Stick­er shock set in at once. The prices on the menu promised to oblit­er­ate Pe­ter and Lydia’s house­hold bud­get. On any oth­er day, it might’ve in­spired a re­treat. But af­ter their first round of drinks, those thoughts grew dim. Af­ter their sec­ond, Pe­ter and Ly­dia or­dered freely. With every cheese plate, every ar­ti­sanal beer pair­ing, the two be­came loos­er, re­lax­ing in­to them­selves. By round three, Pe­ter felt Lydia’s foot slide up his leg. Af­fec­tion­ate­ly, he rubbed her an­kle, as­sum­ing it was accidental. 

“Fuck me,” Ly­dia mouthed across the table. 

“What?” Pe­ter asked, lean­ing forward.

“Take me to the bath­room. And fuck me, Peter.” 

Ly­dia lev­eled her gaze at him. 

Pe­ter cleared this throat. 

Briefly, he thought of their bags, sit­ting un­at­tend­ed at the ta­ble. He won­dered whether they might be stolen by a drifter whose un­ruly beard and thread­bare clothes helped him cam­ou­flage amid the fash­ion­ably-un­kempt clien­tele. There would be cred­it cards to can­cel, in­sur­ance ID cards to re­place. But, again, Pe­ter pushed doubts and prac­ti­cal­i­ties from his mind. 

In min­utes, he stood in a can­dle-lit stall, arched over Ly­dia as she guid­ed him in­side of her. He closed his eyes — en­veloped by the scent of smoke and beach wood. With a sud­den rush of adren­a­line, Pe­ter felt him­self disappear. 

In the months that passed, Ly­dia and Pe­ter turned @HonkyTonkSue’s In­sta­gram ac­count in­to their per­son­al To-Do List. They caught live shows at The Jalopy The­atre, where her fa­vorite blue­grass bands were reg­u­lars. They bought sea mon­keys, @HonkyTonkSue’s pets of choice, nam­ing each mi­cro­scop­ic brine shrimp. And they shopped re­li­gious­ly at @HonkyTonkSue’s go-to thrift shops. 

Pe­ter opt­ed to shave less, cul­ti­vat­ing a beard like the men @HonkyTonkSue leaned against in snap­shots. Ly­dia dyed her auburn hair red, stack­ing her braids on top of her head. And they read each other’s tarot as @HonkyTonkSue and her on- again, off-again bestie, Za­zoe, did when their re­la­tion­ship was copacetic. 

Pe­ter and Ly­dia dec­o­rat­ed their text mes­sages with her sig­na­ture smi­leys and peach emo­jis. They fol­lowed her fam­i­ly recipes. And they went on road trips to @HonkyTonkSue’s most beloved bed and break­fast, where they ex­plored each other’s bod­ies more open­ly than ever before. 

In this 20-something’s so­cial me­dia pro­file, Ly­dia and Pe­ter had stum­bled on some­thing ex­tra­or­di­nary, a man­u­al for liv­ing a dif­fer­ent kind of life. So what hap­pened next land­ed an es­pe­cial­ly stag­ger­ing blow to them both.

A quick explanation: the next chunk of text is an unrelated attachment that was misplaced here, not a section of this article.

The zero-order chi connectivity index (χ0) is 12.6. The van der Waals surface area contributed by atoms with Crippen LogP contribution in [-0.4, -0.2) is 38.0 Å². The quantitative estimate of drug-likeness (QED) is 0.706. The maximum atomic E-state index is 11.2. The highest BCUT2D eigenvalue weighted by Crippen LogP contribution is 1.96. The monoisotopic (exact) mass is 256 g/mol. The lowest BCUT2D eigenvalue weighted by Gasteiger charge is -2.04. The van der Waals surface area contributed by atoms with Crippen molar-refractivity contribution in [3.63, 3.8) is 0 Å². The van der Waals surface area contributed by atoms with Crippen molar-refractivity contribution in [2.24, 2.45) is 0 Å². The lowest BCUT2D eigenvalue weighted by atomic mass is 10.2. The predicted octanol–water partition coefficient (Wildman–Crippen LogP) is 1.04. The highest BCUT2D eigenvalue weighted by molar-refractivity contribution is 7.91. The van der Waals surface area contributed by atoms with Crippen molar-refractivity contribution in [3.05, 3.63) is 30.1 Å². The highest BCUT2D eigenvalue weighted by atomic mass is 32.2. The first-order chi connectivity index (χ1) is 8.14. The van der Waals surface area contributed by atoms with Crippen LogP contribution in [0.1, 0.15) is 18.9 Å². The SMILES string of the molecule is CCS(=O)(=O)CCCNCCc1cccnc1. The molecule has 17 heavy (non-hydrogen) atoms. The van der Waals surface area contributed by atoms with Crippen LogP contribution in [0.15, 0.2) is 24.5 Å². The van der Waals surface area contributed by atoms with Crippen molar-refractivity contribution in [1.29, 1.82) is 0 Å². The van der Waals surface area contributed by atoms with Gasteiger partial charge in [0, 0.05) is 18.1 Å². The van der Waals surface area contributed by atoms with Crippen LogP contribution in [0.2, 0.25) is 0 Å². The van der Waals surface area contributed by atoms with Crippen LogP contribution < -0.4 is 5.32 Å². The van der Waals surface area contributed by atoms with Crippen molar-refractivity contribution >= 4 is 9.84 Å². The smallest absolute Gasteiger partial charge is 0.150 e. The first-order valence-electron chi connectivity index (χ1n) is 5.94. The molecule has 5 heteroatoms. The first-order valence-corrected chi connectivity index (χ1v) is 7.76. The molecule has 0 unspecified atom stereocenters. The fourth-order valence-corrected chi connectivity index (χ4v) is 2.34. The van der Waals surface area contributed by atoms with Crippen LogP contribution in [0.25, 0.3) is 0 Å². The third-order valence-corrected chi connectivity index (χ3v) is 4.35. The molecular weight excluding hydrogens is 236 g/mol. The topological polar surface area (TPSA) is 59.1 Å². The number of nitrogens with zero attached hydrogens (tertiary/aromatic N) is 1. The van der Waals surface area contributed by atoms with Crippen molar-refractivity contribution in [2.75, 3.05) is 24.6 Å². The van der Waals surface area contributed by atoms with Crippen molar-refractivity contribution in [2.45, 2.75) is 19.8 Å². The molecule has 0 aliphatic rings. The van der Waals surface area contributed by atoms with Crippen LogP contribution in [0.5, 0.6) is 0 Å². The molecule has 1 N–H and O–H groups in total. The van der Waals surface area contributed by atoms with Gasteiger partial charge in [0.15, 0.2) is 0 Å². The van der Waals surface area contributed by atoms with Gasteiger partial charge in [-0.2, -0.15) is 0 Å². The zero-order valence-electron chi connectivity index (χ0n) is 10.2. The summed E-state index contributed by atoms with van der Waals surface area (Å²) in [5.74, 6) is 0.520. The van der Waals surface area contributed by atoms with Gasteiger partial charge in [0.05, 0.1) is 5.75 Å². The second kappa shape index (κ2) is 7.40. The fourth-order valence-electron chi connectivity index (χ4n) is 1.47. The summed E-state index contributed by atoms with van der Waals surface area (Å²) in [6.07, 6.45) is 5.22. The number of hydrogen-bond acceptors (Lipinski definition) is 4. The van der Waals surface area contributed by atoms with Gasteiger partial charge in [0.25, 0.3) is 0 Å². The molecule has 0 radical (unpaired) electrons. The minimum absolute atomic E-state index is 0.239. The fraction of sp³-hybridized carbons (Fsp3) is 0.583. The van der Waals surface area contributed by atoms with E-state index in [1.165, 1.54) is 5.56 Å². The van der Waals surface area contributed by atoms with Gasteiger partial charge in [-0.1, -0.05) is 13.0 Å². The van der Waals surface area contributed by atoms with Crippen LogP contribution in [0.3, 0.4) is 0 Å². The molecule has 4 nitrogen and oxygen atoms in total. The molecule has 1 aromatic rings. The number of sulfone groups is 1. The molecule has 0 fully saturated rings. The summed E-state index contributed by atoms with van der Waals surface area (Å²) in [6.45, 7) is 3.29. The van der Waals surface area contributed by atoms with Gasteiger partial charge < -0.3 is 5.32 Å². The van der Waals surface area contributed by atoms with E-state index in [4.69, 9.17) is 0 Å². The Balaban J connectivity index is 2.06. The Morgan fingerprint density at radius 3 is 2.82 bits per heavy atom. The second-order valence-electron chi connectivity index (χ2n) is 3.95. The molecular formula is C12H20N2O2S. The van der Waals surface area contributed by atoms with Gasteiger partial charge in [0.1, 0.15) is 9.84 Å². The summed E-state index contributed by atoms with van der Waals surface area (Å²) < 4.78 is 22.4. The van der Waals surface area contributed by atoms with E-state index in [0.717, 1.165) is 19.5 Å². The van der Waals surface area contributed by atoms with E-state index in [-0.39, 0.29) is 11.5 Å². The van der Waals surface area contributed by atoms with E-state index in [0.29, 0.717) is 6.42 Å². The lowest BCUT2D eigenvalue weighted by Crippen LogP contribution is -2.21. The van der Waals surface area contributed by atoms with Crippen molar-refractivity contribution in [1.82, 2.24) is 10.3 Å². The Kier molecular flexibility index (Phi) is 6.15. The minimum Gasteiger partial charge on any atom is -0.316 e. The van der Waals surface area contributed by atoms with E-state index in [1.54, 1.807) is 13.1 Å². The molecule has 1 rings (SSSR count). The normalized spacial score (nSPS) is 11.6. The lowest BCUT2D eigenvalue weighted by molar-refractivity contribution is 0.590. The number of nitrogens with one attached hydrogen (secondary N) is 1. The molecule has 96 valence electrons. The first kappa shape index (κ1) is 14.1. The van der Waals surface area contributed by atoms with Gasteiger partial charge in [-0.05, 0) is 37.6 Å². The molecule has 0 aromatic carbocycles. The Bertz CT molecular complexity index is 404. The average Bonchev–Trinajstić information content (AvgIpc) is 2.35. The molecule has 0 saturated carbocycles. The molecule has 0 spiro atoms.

It was a Sun­day, and Pe­ter and Ly­dia were at home, nurs­ing hang­overs be­hind their re­cent­ly in­stalled black­out cur­tains. While Ly­dia groped for the co­conut wa­ter on her night­stand — a morn­ing-af­ter rem­e­dy cour­tesy of @HonkyTonkSue — Pe­ter opened his In­sta­gram app to find out what their coun­try-lov­ing muse had done, last night. On­ly in­stead of a pho­to, Pe­ter no­ticed @HonkyTonkSue had shared an In­sta­gram Sto­ry, a short video which would re­main live for less than 24 hours. 

This, @HonkyTonkSue ex­plained, would be her last post for the fore­see­able fu­ture. She’d been hurt by some­one close to her – he knew who he was– and she was tak­ing time off to heal. Ly­dia dropped her drink and flipped over to look at Peter’s screen. @HonkyTonkSue wrapped up her mono­logue with a soul­ful farewell, a thank you to all of her loy­al fol­low­ers for their pa­tience dur­ing this up­com­ing hiatus. 

Pe­ter switched off his phone. The thought had nev­er oc­curred to him, her leav­ing them. Had he known, had he and Ly­dia pon­dered the pos­si­bil­i­ty, they would sure­ly have ra­tioned out her rec­om­men­da­tions. But they had burned through @HonkeyTonkSue’s ac­count, eat­en all she’d eat­en, par­tied every­where she’d par­tied. Now, the pair was liv­ing post to post. 

“Maybe she’ll be back to­mor­row,” Pe­ter said. 

“For sure,” said Lydia. 

“She’ll get over it.” 

“To­tal­ly,” Pe­ter agreed.

“To­tal­ly,” Ly­dia echoed. 

For the rest of the day, they re­mained in bed, hold­ing each oth­er and re- watch­ing @HonkyTonkSue’s video. They an­a­lyzed and dis­cussed it. They con­soled them­selves, nev­er both­er­ing to part the cur­tains, un­til the In­sta­gram Sto­ry was gone, van­ished for­ev­er in­to the ether of the Internet. 

Filed under Fiction on February 22nd, 2019